Albert Eckhout and Frans Post: Two Dutch Artists in Colonial Brazil
from Brazil: Body & Soul
Rebecca Parker Brienen
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During the rule of the West India Company, Albert Eckhout and Frans Post, two Dutch artists chosen by the German count Johan Maurits, were sent to colonial Brazil to paint a portrait of the new world. Rebecca Parker Brienen's essay provides a historical account of the era—offering a bit of background on the artists—and analyzes their stylistic still lifes, portraits, and landscapes.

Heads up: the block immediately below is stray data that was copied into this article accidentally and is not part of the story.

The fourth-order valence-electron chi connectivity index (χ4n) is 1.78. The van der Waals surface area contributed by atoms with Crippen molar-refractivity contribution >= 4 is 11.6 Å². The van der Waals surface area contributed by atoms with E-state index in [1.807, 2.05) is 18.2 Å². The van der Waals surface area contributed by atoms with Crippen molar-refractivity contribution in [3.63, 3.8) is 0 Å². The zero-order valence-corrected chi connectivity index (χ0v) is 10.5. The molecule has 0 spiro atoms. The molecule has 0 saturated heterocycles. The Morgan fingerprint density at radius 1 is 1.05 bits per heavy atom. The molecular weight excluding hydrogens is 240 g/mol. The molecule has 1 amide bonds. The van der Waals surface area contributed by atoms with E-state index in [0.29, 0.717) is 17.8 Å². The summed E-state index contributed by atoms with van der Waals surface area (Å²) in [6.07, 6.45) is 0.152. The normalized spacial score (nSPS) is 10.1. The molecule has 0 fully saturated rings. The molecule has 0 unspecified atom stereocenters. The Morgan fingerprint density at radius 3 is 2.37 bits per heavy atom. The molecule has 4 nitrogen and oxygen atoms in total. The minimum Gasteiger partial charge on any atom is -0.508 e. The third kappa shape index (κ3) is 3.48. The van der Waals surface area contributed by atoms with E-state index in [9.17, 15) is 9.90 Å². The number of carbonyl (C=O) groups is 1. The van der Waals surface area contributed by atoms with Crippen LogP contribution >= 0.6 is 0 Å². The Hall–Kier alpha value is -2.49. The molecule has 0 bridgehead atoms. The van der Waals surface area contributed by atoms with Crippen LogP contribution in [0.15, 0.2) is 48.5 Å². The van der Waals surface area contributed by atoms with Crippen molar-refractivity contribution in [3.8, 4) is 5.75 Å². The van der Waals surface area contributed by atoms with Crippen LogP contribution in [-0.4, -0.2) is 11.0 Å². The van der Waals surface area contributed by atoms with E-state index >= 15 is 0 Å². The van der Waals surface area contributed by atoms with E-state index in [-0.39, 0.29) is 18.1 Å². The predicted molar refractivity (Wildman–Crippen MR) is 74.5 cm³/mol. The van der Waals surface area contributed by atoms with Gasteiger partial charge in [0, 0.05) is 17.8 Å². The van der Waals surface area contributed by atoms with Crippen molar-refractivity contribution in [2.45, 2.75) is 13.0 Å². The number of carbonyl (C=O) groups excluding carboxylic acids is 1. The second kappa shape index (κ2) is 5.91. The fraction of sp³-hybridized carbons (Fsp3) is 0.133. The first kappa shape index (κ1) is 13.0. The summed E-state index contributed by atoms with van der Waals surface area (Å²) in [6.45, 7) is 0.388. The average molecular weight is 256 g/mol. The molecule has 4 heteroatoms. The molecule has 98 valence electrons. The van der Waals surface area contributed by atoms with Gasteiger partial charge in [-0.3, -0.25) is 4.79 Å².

Indeed, praised for their "accuracy" and often called "documents," the images by Post and Eckhout allow us a unique view of this important period in the history of Brazil. Nonetheless, their works are like much seventeenth-century Dutch art and represent a mixture of "naturalistic and conventionalized descriptions of human situations and of nature." While the use of a naturalistic style suggests that they reﬂect reality, these images are actually carefully constructed works of art. Furthermore, the subject matter of Post's and Eckhout's works—the peoples, natural products, and landscape of Brazil—is hardly disinterested. Most likely displayed in the count's Brazilian Vrijburg Palace (completed ca. 1642) and Boa Vista (completed 1643), the paintings by Post and Eckhout formed the backdrop for receptions, banquets, and other formal occasions. Collectively, they offered a view of a beautiful, fertile, well-ordered, and conquered Brazil that was pleasing to the count and allowed him to possess the country "body and soul."